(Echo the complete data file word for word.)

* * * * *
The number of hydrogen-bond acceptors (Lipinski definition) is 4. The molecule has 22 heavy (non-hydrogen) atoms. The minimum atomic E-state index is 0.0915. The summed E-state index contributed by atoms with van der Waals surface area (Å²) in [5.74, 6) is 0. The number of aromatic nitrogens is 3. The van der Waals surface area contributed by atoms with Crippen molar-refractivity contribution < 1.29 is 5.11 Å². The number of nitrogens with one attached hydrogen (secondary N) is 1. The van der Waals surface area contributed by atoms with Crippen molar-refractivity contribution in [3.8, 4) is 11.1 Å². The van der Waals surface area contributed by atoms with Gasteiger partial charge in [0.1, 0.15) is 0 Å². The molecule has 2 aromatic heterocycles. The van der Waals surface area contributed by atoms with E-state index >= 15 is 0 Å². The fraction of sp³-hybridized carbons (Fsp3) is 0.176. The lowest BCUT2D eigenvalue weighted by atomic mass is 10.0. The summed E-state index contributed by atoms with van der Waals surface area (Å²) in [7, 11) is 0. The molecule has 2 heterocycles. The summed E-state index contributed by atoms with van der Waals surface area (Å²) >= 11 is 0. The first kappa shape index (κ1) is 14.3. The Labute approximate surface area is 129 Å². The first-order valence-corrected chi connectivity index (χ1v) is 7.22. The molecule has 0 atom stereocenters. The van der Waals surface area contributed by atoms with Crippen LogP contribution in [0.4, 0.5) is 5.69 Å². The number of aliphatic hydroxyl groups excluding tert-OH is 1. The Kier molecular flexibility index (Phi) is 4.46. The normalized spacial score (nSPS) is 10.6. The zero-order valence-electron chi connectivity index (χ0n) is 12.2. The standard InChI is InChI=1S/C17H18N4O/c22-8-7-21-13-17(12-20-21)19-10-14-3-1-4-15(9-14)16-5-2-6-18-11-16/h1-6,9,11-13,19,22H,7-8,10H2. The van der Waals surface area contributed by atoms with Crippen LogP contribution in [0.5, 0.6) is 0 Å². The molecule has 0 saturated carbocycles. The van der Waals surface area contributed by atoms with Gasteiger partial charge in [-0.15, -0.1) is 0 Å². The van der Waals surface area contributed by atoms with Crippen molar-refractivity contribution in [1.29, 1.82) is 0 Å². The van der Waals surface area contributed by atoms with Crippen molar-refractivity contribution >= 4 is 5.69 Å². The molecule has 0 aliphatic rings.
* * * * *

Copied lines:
The number of hydrogen-bond acceptors (Lipinski definition) is 4. The molecule has 22 heavy (non-hydrogen) atoms. The minimum atomic E-state index is 0.0915. The summed E-state index contributed by atoms with van der Waals surface area (Å²) in [5.74, 6) is 0. The number of aromatic nitrogens is 3. The van der Waals surface area contributed by atoms with Crippen molar-refractivity contribution < 1.29 is 5.11 Å². The number of nitrogens with one attached hydrogen (secondary N) is 1. The van der Waals surface area contributed by atoms with Crippen molar-refractivity contribution in [3.8, 4) is 11.1 Å². The van der Waals surface area contributed by atoms with Gasteiger partial charge in [0.1, 0.15) is 0 Å². The molecule has 2 aromatic heterocycles. The van der Waals surface area contributed by atoms with E-state index >= 15 is 0 Å². The fraction of sp³-hybridized carbons (Fsp3) is 0.176. The lowest BCUT2D eigenvalue weighted by atomic mass is 10.0. The summed E-state index contributed by atoms with van der Waals surface area (Å²) in [7, 11) is 0. The molecule has 2 heterocycles. The summed E-state index contributed by atoms with van der Waals surface area (Å²) >= 11 is 0. The first kappa shape index (κ1) is 14.3. The Labute approximate surface area is 129 Å². The first-order valence-corrected chi connectivity index (χ1v) is 7.22. The molecule has 0 atom stereocenters. The van der Waals surface area contributed by atoms with Crippen LogP contribution in [0.4, 0.5) is 5.69 Å². The number of aliphatic hydroxyl groups excluding tert-OH is 1. The Kier molecular flexibility index (Phi) is 4.46. The normalized spacial score (nSPS) is 10.6. The zero-order valence-electron chi connectivity index (χ0n) is 12.2. The standard InChI is InChI=1S/C17H18N4O/c22-8-7-21-13-17(12-20-21)19-10-14-3-1-4-15(9-14)16-5-2-6-18-11-16/h1-6,9,11-13,19,22H,7-8,10H2. The van der Waals surface area contributed by atoms with Crippen LogP contribution in [0.5, 0.6) is 0 Å². The molecule has 0 saturated carbocycles. The van der Waals surface area contributed by atoms with Gasteiger partial charge in [-0.15, -0.1) is 0 Å². The van der Waals surface area contributed by atoms with Crippen molar-refractivity contribution in [1.29, 1.82) is 0 Å². The van der Waals surface area contributed by atoms with Crippen molar-refractivity contribution >= 4 is 5.69 Å². The molecule has 0 aliphatic rings.